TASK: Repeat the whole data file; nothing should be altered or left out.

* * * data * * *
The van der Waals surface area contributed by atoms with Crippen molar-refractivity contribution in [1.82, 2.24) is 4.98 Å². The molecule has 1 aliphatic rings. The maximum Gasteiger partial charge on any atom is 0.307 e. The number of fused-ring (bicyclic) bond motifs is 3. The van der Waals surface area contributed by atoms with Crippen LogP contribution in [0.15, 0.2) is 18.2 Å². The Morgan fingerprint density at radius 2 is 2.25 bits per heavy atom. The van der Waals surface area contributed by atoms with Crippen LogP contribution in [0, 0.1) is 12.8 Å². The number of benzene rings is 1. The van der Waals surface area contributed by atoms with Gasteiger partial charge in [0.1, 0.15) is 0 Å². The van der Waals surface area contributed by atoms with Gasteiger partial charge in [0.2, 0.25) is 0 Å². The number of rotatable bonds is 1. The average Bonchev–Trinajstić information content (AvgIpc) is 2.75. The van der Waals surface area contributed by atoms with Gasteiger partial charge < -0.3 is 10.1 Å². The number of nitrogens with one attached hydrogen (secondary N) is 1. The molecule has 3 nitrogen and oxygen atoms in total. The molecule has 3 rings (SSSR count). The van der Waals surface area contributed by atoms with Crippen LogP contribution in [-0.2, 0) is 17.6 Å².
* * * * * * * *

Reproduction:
The van der Waals surface area contributed by atoms with Crippen molar-refractivity contribution in [1.82, 2.24) is 4.98 Å². The molecule has 1 aliphatic rings. The maximum Gasteiger partial charge on any atom is 0.307 e. The number of fused-ring (bicyclic) bond motifs is 3. The van der Waals surface area contributed by atoms with Crippen LogP contribution in [0.15, 0.2) is 18.2 Å². The Morgan fingerprint density at radius 2 is 2.25 bits per heavy atom. The van der Waals surface area contributed by atoms with Crippen LogP contribution in [0, 0.1) is 12.8 Å². The number of benzene rings is 1. The van der Waals surface area contributed by atoms with Gasteiger partial charge in [0.1, 0.15) is 0 Å². The van der Waals surface area contributed by atoms with Gasteiger partial charge in [0.2, 0.25) is 0 Å². The number of rotatable bonds is 1. The average Bonchev–Trinajstić information content (AvgIpc) is 2.75. The van der Waals surface area contributed by atoms with Gasteiger partial charge < -0.3 is 10.1 Å². The number of nitrogens with one attached hydrogen (secondary N) is 1. The molecule has 3 nitrogen and oxygen atoms in total. The molecule has 3 rings (SSSR count). The van der Waals surface area contributed by atoms with Crippen LogP contribution in [-0.2, 0) is 17.6 Å².